America’s Relationship with Guns Has to Change
Posted by Lailah Berry
November 9, 2017
This past Sunday there was a tremendous shooting in Sutherland Springs Texas. An armed man drove to a church, and killed 26 people inside. The ages of worshipers wounded and killed spanned from 5 to 77 according to CNN.
According to USA today, 2017 is the deadliest year for mass shootings. The First Baptist Church of Sutherland Springs, Texas had a tragedy that put the death toll from mass shootings at 208 this year when, in 2016, 188 people died.
When I found out about the shooting in the small town church, I learned that the shooter, Devin Patrick Kelley, reportedly had a record of domestic violence; had escaped from a mental facility in 2012; had tried to bring guns onto a military base to threaten superior officers; and last but not least, had been court- martialed after he was involved in a domestic violence charge with his estranged wife. He hit her son so hard that he fractured his skull.
After reading about the kind of person he was, and the things he’d done in the very recent past I asked myself “How was he still able to get a gun?”
NewYorkTimes.com reported that the Air Force did neglect to enter the shooter’s domestic violence court martial into a database that would have prevented him from buying the assault weapon he used to commit the massacre.
In case you didn’t know, here are some quick facts about Texas’s gun laws courtesy of CNN:
- Texas has no laws on assault weapons- Since the federal assault weapon ban in 2004 ended, Texas was one of the many states that didn’t instate the ban and assault weapons are fully legal to purchase.
- You don’t need a license on you to carry a long gun- You don’t even need a permit to buy a handgun or a long gun. You can be made ineligible to buy a gun but that doesn’t mean you can’t have one under federal law.
- You need to pass a background check- Even though you don’t have to go through a waiting period to buy a firearm; you still have to pass the background check.
I read on and I came to a quote from the New York Time’s story about the tragedy that made me stop in my tracks: “ Officers described finding a scene of unfathomable carnage, where mothers were found sprawled atop children they had tried to shield.”
I’ve pictured myself in the middle of an active shooting scenario in my head thousands of times. Sitting in my classroom, hearing shooting and screaming down the hall. I’d pick my phone up, head to the nearest exit opposite the gunfire and make a break for it. I’d run and never look back. I don’t think I’m built to be a hero even though I’ve done A.L.I.C.E training and know the best choice I’d have in an active shooter situation is to counter or barricade myself. If I never got the chance to run, and I was trapped, I’d call all many family members as possible, and tell them I love them. I’ve prepared myself for the day where I have to fight my way out of a terrorist situation, and while no one can say they’re ‘ready for disaster,’ I have been briefed on routes to take if one occurs.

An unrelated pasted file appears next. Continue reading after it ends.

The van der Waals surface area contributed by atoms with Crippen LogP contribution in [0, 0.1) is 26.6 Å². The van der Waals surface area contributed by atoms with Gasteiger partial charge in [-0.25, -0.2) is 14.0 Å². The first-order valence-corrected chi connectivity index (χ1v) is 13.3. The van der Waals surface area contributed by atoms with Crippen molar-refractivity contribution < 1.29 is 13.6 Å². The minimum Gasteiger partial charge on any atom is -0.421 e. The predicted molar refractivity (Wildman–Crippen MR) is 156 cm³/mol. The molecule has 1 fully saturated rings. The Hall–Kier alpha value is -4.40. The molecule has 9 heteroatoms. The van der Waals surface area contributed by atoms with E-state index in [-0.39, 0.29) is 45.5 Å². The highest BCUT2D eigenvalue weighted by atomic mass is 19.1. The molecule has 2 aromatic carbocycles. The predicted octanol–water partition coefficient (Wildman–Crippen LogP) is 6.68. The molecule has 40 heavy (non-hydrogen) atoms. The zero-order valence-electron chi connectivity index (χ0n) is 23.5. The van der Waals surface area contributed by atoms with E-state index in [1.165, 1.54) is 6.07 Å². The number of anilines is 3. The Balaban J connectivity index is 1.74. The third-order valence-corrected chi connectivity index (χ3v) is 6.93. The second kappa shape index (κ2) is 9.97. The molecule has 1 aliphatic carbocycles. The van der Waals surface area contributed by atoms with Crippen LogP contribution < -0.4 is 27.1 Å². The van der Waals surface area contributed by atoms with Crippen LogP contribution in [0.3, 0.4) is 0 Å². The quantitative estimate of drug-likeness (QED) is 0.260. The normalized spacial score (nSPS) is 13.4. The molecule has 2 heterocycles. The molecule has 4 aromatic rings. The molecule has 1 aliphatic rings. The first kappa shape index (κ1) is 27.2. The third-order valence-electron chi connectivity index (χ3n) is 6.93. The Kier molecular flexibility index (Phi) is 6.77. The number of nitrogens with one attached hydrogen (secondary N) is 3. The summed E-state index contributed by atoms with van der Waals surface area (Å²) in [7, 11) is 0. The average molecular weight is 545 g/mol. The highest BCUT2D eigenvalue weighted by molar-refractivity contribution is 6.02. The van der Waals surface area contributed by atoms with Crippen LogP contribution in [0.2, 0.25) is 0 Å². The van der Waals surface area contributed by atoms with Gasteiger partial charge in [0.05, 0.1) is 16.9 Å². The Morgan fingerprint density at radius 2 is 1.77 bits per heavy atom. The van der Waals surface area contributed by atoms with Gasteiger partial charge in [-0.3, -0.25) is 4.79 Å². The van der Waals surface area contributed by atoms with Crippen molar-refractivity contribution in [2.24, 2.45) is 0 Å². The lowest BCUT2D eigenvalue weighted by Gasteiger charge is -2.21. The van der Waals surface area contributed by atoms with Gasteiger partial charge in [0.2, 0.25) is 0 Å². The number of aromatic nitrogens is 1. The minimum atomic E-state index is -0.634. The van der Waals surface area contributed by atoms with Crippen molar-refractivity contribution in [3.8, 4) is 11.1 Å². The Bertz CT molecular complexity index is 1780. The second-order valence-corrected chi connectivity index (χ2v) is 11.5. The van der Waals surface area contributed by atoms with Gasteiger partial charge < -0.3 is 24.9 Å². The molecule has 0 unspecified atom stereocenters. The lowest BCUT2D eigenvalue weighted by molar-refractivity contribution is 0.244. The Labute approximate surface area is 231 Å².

At my school in Kent, there’s an active shooter seminar called A.L.I.C.E (Alert, Lockdown, Inform, Counter, Evacuate) and I learned a completely different way to handle an active shooter situation that includes fighting back, barricading doors and other ways that might minimize injuries and loss of life.
Straight from the A.L.I.C.E Training Institute website, here is their active shooter plan:
- Alert- Overcoming denial, recognizing the signs of danger and receiving notifications about the danger from others. Alerts should be accepted, taken seriously, and should help you make survival decisions based on your circumstances
- Lockdown- Barricade the room, if evacuating isn’t possible barricade entry points into your room in an effort to create a semi-secure starting point.
- Inform- Communicate information in as real time as possible, if it is safe to do so. Armed intruder situations are unpredictable and evolve quickly, which means that ongoing, real time information is key to making effective survival decisions.
- Counter- A strategy of last resort. Counter focuses on actions that create noise, movement, distance and distraction with the intent of reducing the shooter’s ability to shoot accurately. Creating a dynamic environment decreases the shooter’s chance of hitting a target and can provide the precious seconds needed in order to evacuate.
- Evacuate- When it’s safe, leave the danger zone. Did you know that you should break a window from the top corner as opposed to the center? Many useful techniques that civilians do not know exist and can save your life.
The fact that we’re training to handle active shooters like we run a fire drill is disheartening. It makes me realize this country has so many more inner workings to deal with as opposed to getting involved in war, or criticizing other government. We need to take a stand and educate ourselves about the legislation in our states, and the laws of our government regarding gun control and public safety.
In these busy times, it’s hard to know when or how to use your voice and speak up. An easy way to be heard fast is to call the Capitol switchboard at (202)-224-3121. They’ll connected you to your representative in the House or Senate- or their assistant, and tell them what you want to see from them regarding gun control. We need less thoughts and prayer, and more policy coupled with intentional actions.